Malaysians go to vote on May 9 in the most controversial and “hot” elections in the 60 years of democracy since the country’s independence.
The governing coalition, which has ruled throughout the democratic history of Malaysia, making it the longest ruling party in a democratic country, faces an opposition led by ex-Prime Minister Mahatir Mohamad, now turned against his former protegee, Najib Razak, who faces massive allegations of corruption in the 1MDB scandal.
The opposition called for a Malay tsunami that would overthrow the current ruling party, but the ruling Barisan Nasional is determined to win the elections at any costs.
Shortly ahead the dissolution of the parliament in March, the government hastily passed two controversial laws that sparked outrage in the civil society. First, the government approved the redelineation of the constituencies’ borders, which prompted accusations of gerrymandering toward the Electoral Commission. The new borders cramped Malay voters into smaller constituencies and opposition voters into larger constituencies. Mere days later, a “fake news” bill accompanied by a public campaign followed, further restricting freedom of expression in a country that already had sedition laws in place.
The election campaign itself was marked by racially and religiously divisive speech on both sides, in an attempt to win votes. PEMANTAU, a civil society group observing the electoral process, identified politicians who have constantly used race and religion as political tools to gain votes from the members of their constituencies. “We condemn these politicians, especially Dato’ Sri Mohd Najib Tun Razak, the Chairperson of Barisan Nasional and the caretaker prime minister of Malaysia, who has been consistently using racial and religious politics in his political campaign,” representatives of PEMANTAU declared in a press statement. “We believe…[this]…not just promotes but normalizes racism and racial discriminations in the country, which further erodes the social fabric that binds Malaysians.”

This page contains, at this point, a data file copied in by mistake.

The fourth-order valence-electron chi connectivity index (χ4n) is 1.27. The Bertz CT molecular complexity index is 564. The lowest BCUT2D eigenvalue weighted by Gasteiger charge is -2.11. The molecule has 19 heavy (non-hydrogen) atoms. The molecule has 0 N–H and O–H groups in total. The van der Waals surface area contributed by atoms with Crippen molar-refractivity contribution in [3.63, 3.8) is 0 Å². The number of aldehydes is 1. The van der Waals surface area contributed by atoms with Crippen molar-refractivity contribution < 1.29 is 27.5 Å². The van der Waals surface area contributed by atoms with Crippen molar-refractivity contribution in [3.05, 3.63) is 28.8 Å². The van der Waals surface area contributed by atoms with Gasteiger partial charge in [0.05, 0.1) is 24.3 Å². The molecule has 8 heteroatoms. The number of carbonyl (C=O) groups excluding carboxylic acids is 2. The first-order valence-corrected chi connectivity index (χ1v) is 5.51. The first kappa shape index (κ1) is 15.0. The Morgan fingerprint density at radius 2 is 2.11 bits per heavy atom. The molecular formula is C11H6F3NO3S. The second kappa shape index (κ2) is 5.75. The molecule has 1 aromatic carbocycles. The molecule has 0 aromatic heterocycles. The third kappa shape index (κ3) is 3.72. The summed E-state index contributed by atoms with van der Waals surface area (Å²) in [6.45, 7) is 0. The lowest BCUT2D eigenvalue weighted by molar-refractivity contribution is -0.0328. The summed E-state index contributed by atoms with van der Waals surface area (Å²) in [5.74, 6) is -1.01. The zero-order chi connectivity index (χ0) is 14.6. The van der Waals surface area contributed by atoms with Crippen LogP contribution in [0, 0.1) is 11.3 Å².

The Coalition for Clean and Fair Elections (BERSIH 2.0) and ENGAGE civil groups are alarmed by major flaws discovered in the electoral roll, which further call into question the integrity of the elections and the Electoral Commission’s failure to ensure clean and fair elections. Among the major irregularities, research conducted by the groups found out that in over 500,000 cases multiple voters were registered at the same address and that up to 15 percent of the voters were registered without addresses (2,123,973 cases). “These irregularities are nothing new,” noted the group, “and were addressed to the EC since 2011. And yet, we are extremely concerned that these irregularities continue to persist.”
Dubbed “the mother of all elections,” this year’s race is tight between the two political titans. According to the latest poll released by Merdeka Center, Mahatir’s opposition coalition is set to win 43.7 percent of the popular vote in peninsular Malaysia compared with 40.3 percent for Barisan Nasional, the ruling coalition. The result hinges on the votes of the Muslim Malay majority, which traditionally would go to the ruling coalition but might swing to the opposition in response to increasing living costs and corruption scandals enveloping the government leader.
(The Diplomat/Alexandra Radu is a photojournalist based in Kuala Lumpur)